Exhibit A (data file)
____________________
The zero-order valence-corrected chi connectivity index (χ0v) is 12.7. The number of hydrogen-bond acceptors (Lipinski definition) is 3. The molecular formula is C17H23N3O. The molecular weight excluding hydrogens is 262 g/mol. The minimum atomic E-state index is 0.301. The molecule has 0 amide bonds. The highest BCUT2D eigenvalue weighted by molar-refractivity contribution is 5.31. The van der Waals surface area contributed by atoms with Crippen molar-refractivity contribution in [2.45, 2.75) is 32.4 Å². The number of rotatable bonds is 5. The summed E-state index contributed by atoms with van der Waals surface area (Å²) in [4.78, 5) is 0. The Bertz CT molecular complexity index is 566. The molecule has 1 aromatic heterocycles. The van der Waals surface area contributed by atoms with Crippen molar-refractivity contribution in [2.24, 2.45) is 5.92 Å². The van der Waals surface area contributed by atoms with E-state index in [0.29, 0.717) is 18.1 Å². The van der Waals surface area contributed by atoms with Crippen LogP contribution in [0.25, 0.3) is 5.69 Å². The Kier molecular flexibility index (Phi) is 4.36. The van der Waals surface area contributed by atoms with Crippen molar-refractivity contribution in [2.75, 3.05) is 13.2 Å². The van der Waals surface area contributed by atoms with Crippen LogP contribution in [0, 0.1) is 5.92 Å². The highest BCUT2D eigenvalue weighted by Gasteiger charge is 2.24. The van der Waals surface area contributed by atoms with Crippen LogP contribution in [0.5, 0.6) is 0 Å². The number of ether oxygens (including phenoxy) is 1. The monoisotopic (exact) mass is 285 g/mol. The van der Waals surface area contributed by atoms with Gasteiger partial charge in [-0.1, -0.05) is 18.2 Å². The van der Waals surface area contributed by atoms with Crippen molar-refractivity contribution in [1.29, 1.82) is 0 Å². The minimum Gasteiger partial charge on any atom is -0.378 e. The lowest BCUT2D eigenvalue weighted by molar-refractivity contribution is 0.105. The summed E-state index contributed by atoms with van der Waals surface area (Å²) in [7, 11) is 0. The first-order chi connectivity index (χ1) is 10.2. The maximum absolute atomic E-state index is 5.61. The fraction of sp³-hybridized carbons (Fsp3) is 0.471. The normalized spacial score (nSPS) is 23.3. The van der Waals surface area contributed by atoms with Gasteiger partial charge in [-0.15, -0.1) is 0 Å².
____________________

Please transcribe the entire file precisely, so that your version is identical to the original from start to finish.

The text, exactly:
The zero-order valence-corrected chi connectivity index (χ0v) is 12.7. The number of hydrogen-bond acceptors (Lipinski definition) is 3. The molecular formula is C17H23N3O. The molecular weight excluding hydrogens is 262 g/mol. The minimum atomic E-state index is 0.301. The molecule has 0 amide bonds. The highest BCUT2D eigenvalue weighted by molar-refractivity contribution is 5.31. The van der Waals surface area contributed by atoms with Crippen molar-refractivity contribution in [2.45, 2.75) is 32.4 Å². The number of rotatable bonds is 5. The summed E-state index contributed by atoms with van der Waals surface area (Å²) in [4.78, 5) is 0. The Bertz CT molecular complexity index is 566. The molecule has 1 aromatic heterocycles. The van der Waals surface area contributed by atoms with Crippen molar-refractivity contribution in [2.24, 2.45) is 5.92 Å². The van der Waals surface area contributed by atoms with E-state index in [0.29, 0.717) is 18.1 Å². The van der Waals surface area contributed by atoms with Crippen LogP contribution in [0.25, 0.3) is 5.69 Å². The Kier molecular flexibility index (Phi) is 4.36. The van der Waals surface area contributed by atoms with Crippen molar-refractivity contribution in [2.75, 3.05) is 13.2 Å². The van der Waals surface area contributed by atoms with Crippen LogP contribution in [0, 0.1) is 5.92 Å². The highest BCUT2D eigenvalue weighted by Gasteiger charge is 2.24. The van der Waals surface area contributed by atoms with Crippen LogP contribution in [0.5, 0.6) is 0 Å². The number of ether oxygens (including phenoxy) is 1. The monoisotopic (exact) mass is 285 g/mol. The van der Waals surface area contributed by atoms with Gasteiger partial charge in [-0.1, -0.05) is 18.2 Å². The van der Waals surface area contributed by atoms with Crippen molar-refractivity contribution in [1.29, 1.82) is 0 Å². The minimum Gasteiger partial charge on any atom is -0.378 e. The lowest BCUT2D eigenvalue weighted by molar-refractivity contribution is 0.105. The summed E-state index contributed by atoms with van der Waals surface area (Å²) in [7, 11) is 0. The first-order chi connectivity index (χ1) is 10.2. The maximum absolute atomic E-state index is 5.61. The fraction of sp³-hybridized carbons (Fsp3) is 0.471. The normalized spacial score (nSPS) is 23.3. The van der Waals surface area contributed by atoms with Gasteiger partial charge in [-0.15, -0.1) is 0 Å².